I’m not sure there’s anyone in the Garden & Gun office who loves a painted floor or a rambling botanical mural quite like I do. Just like the building arts of plasterwork and carpentry and ironwork, to me, decorative painting adds a final layer of beauty and personality and artistry to a Southern home (or any structure, anywhere, for that matter).
In the South, one of the best-known examples of a painted floor exists at Monticello, where Thomas Jefferson used a vibrant grass-green hue that still looks fresh two centuries later. And to bring the European look of the decorative mural into Southern homes, many designers over the last half-century have turned to the master decorative painting of Bob Christian, in Savannah.
It’s refreshing to see young artists championing the art, too, and these days I am particularly fond of following the work of Hayden Gregg, in Atlanta, Georgia.
“I think people in the South like their homes to be inviting and lived in and not stuffy,” Gregg says. “Decorative painting adds a playfulness that makes a home feel less like a museum.” Gregg earned his master’s degree in museum studies from the University of Washington, in Seattle, where he focused on decorative collections, and is now a member of the Decorative Arts Trust, a Pennsylvania-based nonprofit. When he couldn’t find the right museum job right out of school, Gregg pivoted to the world of interior decorating. His installations for designers since have spanned from Buckhead to Fifth Avenue, including projects for Jared Hughes, Melanie Turner, and Amanda Lindroth.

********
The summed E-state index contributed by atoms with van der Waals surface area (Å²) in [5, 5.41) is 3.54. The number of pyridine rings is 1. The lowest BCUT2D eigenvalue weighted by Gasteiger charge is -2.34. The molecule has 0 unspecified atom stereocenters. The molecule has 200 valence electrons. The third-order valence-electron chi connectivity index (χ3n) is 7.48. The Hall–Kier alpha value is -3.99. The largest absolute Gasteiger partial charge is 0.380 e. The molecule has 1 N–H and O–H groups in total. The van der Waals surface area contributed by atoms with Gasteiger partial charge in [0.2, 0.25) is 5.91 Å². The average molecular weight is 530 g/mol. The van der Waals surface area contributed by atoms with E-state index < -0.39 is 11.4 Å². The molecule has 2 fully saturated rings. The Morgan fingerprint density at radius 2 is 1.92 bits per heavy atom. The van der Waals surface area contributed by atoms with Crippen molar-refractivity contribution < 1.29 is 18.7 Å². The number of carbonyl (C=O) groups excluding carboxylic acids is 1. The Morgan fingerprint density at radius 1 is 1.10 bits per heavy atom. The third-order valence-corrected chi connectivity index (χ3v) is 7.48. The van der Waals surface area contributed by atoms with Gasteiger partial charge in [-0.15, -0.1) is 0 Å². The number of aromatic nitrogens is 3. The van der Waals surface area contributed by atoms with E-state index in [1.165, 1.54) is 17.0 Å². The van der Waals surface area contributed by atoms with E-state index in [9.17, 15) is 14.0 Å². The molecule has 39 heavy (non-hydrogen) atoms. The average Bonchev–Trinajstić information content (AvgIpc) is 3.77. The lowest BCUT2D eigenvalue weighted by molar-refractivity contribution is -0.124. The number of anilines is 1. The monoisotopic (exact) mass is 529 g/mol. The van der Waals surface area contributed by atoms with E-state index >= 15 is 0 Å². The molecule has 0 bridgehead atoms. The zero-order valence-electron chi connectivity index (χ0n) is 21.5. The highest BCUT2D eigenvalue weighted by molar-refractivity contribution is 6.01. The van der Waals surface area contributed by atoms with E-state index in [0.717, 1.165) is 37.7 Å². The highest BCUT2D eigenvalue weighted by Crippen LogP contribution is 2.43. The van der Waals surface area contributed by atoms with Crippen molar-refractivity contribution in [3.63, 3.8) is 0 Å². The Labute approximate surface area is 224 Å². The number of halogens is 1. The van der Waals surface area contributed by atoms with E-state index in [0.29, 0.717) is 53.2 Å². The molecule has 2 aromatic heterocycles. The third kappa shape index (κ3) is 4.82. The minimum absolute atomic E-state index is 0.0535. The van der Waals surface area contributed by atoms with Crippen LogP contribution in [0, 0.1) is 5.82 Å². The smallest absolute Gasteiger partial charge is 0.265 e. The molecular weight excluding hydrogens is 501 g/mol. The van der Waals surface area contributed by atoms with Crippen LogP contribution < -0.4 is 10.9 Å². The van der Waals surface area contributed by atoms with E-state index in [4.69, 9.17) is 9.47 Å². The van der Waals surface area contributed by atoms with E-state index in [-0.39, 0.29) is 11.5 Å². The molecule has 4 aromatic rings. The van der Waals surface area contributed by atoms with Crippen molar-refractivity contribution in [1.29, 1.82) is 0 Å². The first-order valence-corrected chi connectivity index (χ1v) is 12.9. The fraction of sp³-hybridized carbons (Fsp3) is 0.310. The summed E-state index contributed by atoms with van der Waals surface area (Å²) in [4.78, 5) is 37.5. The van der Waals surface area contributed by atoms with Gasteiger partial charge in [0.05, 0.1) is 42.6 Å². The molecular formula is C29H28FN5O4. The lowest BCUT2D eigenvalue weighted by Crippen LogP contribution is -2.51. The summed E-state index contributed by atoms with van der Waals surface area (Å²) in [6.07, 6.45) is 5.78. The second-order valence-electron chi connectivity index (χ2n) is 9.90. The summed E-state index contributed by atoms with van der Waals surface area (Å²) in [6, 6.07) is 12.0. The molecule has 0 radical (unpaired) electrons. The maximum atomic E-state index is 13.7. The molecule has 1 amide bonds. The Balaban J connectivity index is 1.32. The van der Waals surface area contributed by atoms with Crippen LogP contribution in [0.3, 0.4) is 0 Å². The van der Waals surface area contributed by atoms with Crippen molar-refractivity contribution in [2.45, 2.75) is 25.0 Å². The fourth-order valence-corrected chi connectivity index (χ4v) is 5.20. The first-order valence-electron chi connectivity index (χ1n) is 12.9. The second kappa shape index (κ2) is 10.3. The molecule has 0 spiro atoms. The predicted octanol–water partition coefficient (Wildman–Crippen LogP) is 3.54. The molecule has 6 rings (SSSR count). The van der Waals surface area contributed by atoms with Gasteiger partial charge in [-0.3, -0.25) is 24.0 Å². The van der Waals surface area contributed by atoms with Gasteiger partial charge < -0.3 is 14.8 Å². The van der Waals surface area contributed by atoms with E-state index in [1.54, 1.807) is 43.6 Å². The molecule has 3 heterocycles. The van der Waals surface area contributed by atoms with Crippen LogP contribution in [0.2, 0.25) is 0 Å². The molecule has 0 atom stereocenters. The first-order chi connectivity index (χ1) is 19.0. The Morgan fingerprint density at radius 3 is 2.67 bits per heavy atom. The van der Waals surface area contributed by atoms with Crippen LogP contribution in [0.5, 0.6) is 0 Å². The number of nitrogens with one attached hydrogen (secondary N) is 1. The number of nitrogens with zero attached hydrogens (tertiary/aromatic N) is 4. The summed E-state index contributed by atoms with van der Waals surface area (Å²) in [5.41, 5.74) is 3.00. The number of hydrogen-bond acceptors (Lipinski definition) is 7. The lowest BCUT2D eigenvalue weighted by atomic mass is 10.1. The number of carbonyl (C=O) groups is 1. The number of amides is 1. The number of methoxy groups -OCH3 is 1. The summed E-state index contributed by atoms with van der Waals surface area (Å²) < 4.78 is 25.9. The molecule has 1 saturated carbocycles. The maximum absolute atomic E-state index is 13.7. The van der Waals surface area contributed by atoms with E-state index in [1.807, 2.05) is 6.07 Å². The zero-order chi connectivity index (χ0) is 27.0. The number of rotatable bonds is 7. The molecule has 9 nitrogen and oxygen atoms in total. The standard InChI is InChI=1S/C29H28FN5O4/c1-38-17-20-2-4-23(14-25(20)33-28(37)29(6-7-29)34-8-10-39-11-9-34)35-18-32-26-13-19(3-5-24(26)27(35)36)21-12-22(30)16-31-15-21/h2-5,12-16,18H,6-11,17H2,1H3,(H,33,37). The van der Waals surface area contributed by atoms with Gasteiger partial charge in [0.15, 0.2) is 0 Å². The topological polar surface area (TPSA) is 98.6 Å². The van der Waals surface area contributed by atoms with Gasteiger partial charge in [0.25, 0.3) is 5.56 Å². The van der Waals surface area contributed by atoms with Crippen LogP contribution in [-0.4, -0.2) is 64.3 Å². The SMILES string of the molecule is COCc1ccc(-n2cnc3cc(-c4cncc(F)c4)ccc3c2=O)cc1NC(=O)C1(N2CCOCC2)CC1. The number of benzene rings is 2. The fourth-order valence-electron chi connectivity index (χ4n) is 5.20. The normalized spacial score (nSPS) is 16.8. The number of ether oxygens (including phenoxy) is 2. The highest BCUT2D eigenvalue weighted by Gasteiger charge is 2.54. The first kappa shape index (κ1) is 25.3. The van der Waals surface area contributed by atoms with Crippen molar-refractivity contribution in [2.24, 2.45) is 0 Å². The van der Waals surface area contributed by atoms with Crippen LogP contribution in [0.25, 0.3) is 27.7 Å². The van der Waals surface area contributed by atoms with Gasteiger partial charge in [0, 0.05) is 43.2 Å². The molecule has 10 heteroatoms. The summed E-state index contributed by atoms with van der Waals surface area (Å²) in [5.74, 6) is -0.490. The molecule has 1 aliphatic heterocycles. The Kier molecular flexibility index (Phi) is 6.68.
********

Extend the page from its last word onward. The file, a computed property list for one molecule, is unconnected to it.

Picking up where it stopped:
In his current portfolio, you’ll see ginghams, geometric motifs, faux finishes, chinoiserie-inspired looks, and more. “The process really depends on the project,” he says. Square footage, the elements he has to paint around (like windows), and the pattern and scale all factor in. “The longest project I’ve done took twenty-three days in Sea Island, Georgia.”
But by far his favorite creations are for historic homes. For one in particular, in the Forest Park area of Birmingham, Alabama, the homeowners couldn’t hang wallpaper because the walls were made of textured plaster. “It’s a grisaille landscape,” he says of his solution, a grayscale technique that peaked in the sixteenth century, “and it just really suits the house.”
To learn more about Gregg, follow him on Instagram @haydenpaints.